That’s how the light gets in. (Leonard Cohen)


Leonard Cohen in Lucca

Best regards,


PS: “Poetry is superior to painting in the presentation of words, and painting is superior to poetry in the presentation of facts. For this reason I judge painting to be superior to poetry.” (Leonardo da Vinci) “The greatest deception men suffer is from their own opinions.” (Leonardo da Vinci)

Esoterica: Cohen says he was blessed with a golden voice. We are all blessed with something or other. We gather our blessings and use them as best we can. “We are so lightly here. It is in love that we are made. In love we disappear.” (Leonard Cohen)


Mystery and reverence
by Dr. Richard W. Willson, Los Angeles, CA, USA

Leonard Cohen attends my synagogue in Los Angeles. For months, I didn’t realize it was him, sitting ten feet from me. Once I did, his presence ignited longings to know him and to place my art in a more central position in my life. I found that he is a perfect gentleman, but not looking for a new best friend.

Reacquainting myself with Leonard’s poetry (check out his psalms in Book of Mercy) and music changed me; his work dominated my thoughts to the extent I attracted deserved teasing from those around me. A 51-year old with a crush… My rational mind could not fathom why the attraction was so strong, as if I was meeting my “other” father. Finally, I had to accept that it was a mystery. I think that is the gift that Leonard gave me… making room for mystery and reverence.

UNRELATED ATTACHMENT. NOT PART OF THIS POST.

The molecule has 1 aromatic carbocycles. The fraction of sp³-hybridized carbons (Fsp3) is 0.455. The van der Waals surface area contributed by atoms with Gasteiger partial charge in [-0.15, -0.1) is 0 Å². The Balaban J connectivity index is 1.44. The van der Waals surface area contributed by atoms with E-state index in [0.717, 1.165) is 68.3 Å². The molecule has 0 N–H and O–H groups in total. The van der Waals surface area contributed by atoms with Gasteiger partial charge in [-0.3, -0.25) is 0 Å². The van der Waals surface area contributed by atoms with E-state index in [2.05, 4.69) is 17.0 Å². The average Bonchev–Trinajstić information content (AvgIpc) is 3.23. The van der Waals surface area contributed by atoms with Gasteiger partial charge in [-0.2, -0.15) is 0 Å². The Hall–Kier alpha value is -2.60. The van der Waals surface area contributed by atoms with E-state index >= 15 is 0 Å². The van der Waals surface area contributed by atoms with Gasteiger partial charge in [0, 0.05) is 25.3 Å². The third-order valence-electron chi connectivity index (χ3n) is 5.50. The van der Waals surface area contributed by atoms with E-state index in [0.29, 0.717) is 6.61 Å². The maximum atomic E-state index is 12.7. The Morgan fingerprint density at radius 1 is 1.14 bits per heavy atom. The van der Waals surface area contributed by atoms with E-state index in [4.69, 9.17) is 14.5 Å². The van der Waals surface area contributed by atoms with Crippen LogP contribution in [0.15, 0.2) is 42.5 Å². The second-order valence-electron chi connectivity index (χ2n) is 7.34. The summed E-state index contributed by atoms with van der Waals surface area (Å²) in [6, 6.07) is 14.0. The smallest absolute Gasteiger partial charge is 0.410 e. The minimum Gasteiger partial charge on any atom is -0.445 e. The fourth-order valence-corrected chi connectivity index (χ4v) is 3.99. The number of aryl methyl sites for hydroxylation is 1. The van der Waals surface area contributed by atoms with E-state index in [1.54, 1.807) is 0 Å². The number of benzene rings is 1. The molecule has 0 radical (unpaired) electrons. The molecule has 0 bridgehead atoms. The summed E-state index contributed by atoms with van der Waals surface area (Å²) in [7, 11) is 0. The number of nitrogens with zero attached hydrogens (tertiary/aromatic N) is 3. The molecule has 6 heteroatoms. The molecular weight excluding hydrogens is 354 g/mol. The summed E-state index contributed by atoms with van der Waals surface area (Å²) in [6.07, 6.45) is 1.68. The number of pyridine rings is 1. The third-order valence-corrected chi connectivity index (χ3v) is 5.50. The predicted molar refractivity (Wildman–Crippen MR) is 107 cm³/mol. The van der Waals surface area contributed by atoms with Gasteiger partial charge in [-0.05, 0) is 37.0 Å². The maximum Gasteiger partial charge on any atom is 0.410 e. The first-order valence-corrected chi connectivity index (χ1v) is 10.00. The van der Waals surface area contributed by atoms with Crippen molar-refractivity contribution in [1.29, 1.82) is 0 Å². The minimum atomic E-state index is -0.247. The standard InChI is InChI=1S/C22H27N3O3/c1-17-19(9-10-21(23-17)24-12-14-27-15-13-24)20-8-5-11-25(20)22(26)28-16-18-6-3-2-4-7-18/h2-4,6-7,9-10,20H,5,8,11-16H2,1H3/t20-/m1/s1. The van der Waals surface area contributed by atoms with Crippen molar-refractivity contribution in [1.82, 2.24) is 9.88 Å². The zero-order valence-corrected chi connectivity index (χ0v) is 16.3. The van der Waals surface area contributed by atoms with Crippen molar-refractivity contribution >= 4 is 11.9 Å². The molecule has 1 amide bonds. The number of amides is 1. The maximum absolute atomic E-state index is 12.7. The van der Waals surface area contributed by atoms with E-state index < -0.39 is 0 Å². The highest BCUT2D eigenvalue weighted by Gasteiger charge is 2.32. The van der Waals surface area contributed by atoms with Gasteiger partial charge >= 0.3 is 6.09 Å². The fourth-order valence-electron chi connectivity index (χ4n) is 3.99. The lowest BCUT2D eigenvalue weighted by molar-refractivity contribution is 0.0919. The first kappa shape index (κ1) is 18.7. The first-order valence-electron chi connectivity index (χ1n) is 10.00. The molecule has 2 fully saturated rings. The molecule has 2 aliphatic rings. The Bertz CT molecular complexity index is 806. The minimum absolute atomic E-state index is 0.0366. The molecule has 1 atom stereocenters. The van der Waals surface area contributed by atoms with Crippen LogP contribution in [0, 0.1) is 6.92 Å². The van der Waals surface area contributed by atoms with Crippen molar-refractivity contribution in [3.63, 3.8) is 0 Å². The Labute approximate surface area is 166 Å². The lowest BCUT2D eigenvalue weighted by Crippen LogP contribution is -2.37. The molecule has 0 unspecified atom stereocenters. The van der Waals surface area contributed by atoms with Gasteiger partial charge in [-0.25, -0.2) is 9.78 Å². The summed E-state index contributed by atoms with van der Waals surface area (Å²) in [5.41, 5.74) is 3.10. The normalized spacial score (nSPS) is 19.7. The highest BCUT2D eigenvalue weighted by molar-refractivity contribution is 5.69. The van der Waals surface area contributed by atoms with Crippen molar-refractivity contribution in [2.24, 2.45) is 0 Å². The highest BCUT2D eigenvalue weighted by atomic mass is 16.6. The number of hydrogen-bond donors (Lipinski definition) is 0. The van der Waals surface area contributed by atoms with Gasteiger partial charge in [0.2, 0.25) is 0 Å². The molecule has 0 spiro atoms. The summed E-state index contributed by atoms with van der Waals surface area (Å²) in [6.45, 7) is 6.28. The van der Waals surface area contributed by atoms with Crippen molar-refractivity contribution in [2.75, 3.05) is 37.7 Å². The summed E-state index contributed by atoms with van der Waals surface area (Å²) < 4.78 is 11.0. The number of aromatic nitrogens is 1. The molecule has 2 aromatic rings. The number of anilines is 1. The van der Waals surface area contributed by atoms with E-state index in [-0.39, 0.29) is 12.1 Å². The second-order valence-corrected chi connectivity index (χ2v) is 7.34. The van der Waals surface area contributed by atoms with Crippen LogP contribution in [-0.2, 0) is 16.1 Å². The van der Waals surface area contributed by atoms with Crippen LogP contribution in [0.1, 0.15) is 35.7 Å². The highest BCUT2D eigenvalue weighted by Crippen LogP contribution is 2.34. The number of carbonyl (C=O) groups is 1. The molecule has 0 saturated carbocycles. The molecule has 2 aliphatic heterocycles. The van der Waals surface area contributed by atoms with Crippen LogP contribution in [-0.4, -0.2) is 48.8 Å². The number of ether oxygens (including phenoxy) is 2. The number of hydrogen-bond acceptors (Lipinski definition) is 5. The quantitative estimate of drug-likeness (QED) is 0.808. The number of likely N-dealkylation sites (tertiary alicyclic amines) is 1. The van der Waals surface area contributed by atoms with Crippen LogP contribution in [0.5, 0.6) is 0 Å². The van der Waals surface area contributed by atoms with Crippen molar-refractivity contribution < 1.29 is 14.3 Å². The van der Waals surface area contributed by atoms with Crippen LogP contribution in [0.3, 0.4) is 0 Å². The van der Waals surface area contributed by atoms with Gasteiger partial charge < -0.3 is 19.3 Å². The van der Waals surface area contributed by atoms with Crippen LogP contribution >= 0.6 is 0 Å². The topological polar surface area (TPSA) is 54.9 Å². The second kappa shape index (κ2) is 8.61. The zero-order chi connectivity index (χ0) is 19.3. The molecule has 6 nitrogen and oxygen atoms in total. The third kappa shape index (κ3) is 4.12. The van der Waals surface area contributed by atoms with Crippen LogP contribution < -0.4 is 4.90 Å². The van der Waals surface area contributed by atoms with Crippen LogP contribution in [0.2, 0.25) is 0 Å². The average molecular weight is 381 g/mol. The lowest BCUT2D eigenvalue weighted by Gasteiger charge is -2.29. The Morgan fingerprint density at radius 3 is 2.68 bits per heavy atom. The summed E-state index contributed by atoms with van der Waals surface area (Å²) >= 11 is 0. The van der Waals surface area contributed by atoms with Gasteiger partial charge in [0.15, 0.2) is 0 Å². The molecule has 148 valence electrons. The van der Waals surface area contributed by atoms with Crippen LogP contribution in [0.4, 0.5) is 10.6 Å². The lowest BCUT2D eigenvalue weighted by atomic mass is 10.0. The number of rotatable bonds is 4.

The power to avert dismissal
by Ellen McCord, Grass Valley, CA, USA


“Caught in the Solar Wind”
original painting
by Ellen McCord

Thank you for writing about Leonard Cohen and including a stanza from one of my favorite songs, Anthem. Another set of powerful lines: “I can run no more, with that lawless crowd, while the killers in high places say their prayers out loud…” Leonard Cohen’s gifts include the ability to select particular words and put them together to both delicately and powerfully describe his ideas. (There’s a beautiful documentary honoring Leonard Cohen and his music, called I’m Your Man — highly recommended.) For visual art to do what he does takes mastery of every nuance in color, shape, texture, form and theme. As you indicated, a casual viewer can overlook such mastery because the deliberate construction of visual art must capture the viewer at an initial glance and hold attention for long enough to explore what’s there. Familiar images, “Oh that’s a landscape” “That’s a harbor scene” can be quickly dismissed by the same left brain language function that provides the point of entry for the singing poet. In my work, the constant challenge is to find an entry point while adjusting the image and technique to defy the viewer’s tendency to label and thereby dismiss.